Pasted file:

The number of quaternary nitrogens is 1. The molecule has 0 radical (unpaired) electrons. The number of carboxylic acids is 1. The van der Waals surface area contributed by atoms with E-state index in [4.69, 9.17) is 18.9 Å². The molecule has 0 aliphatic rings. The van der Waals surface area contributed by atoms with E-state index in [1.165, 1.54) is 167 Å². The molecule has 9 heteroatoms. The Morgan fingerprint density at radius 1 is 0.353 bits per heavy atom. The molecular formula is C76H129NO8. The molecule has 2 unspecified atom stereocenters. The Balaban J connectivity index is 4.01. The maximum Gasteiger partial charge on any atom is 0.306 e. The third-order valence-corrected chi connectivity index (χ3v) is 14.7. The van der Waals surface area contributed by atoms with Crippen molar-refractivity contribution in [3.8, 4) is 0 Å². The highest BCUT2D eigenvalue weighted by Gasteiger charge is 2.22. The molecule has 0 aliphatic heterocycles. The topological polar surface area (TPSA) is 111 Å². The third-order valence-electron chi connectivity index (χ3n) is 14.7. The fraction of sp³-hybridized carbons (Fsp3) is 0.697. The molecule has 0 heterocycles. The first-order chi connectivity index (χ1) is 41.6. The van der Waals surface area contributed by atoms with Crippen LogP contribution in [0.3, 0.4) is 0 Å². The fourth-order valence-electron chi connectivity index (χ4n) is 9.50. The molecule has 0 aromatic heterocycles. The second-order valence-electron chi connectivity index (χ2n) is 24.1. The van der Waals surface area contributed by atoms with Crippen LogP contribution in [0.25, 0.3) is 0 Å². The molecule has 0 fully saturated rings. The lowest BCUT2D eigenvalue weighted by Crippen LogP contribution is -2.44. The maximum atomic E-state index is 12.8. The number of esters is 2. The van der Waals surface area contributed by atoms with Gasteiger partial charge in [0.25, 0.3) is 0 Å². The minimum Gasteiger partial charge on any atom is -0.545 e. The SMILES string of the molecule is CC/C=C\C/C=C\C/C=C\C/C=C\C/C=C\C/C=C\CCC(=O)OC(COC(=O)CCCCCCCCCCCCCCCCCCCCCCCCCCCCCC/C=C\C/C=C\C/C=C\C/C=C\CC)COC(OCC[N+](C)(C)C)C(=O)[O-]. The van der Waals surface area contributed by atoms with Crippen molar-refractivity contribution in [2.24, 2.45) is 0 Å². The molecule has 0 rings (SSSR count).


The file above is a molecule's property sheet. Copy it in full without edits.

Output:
The number of quaternary nitrogens is 1. The molecule has 0 radical (unpaired) electrons. The number of carboxylic acids is 1. The van der Waals surface area contributed by atoms with E-state index in [4.69, 9.17) is 18.9 Å². The molecule has 0 aliphatic rings. The van der Waals surface area contributed by atoms with E-state index in [1.165, 1.54) is 167 Å². The molecule has 9 heteroatoms. The Morgan fingerprint density at radius 1 is 0.353 bits per heavy atom. The molecular formula is C76H129NO8. The molecule has 2 unspecified atom stereocenters. The Balaban J connectivity index is 4.01. The maximum Gasteiger partial charge on any atom is 0.306 e. The third-order valence-corrected chi connectivity index (χ3v) is 14.7. The van der Waals surface area contributed by atoms with Crippen molar-refractivity contribution in [3.8, 4) is 0 Å². The highest BCUT2D eigenvalue weighted by Gasteiger charge is 2.22. The molecule has 0 aliphatic heterocycles. The topological polar surface area (TPSA) is 111 Å². The third-order valence-electron chi connectivity index (χ3n) is 14.7. The fraction of sp³-hybridized carbons (Fsp3) is 0.697. The molecule has 0 heterocycles. The first-order chi connectivity index (χ1) is 41.6. The van der Waals surface area contributed by atoms with Crippen LogP contribution in [0.3, 0.4) is 0 Å². The fourth-order valence-electron chi connectivity index (χ4n) is 9.50. The molecule has 0 aromatic heterocycles. The second-order valence-electron chi connectivity index (χ2n) is 24.1. The van der Waals surface area contributed by atoms with Crippen LogP contribution in [0.25, 0.3) is 0 Å². The molecule has 0 fully saturated rings. The lowest BCUT2D eigenvalue weighted by Crippen LogP contribution is -2.44. The maximum atomic E-state index is 12.8. The number of esters is 2. The van der Waals surface area contributed by atoms with Gasteiger partial charge in [0.25, 0.3) is 0 Å². The minimum Gasteiger partial charge on any atom is -0.545 e. The SMILES string of the molecule is CC/C=C\C/C=C\C/C=C\C/C=C\C/C=C\C/C=C\CCC(=O)OC(COC(=O)CCCCCCCCCCCCCCCCCCCCCCCCCCCCCC/C=C\C/C=C\C/C=C\C/C=C\CC)COC(OCC[N+](C)(C)C)C(=O)[O-]. The van der Waals surface area contributed by atoms with Crippen molar-refractivity contribution in [2.24, 2.45) is 0 Å². The molecule has 0 rings (SSSR count).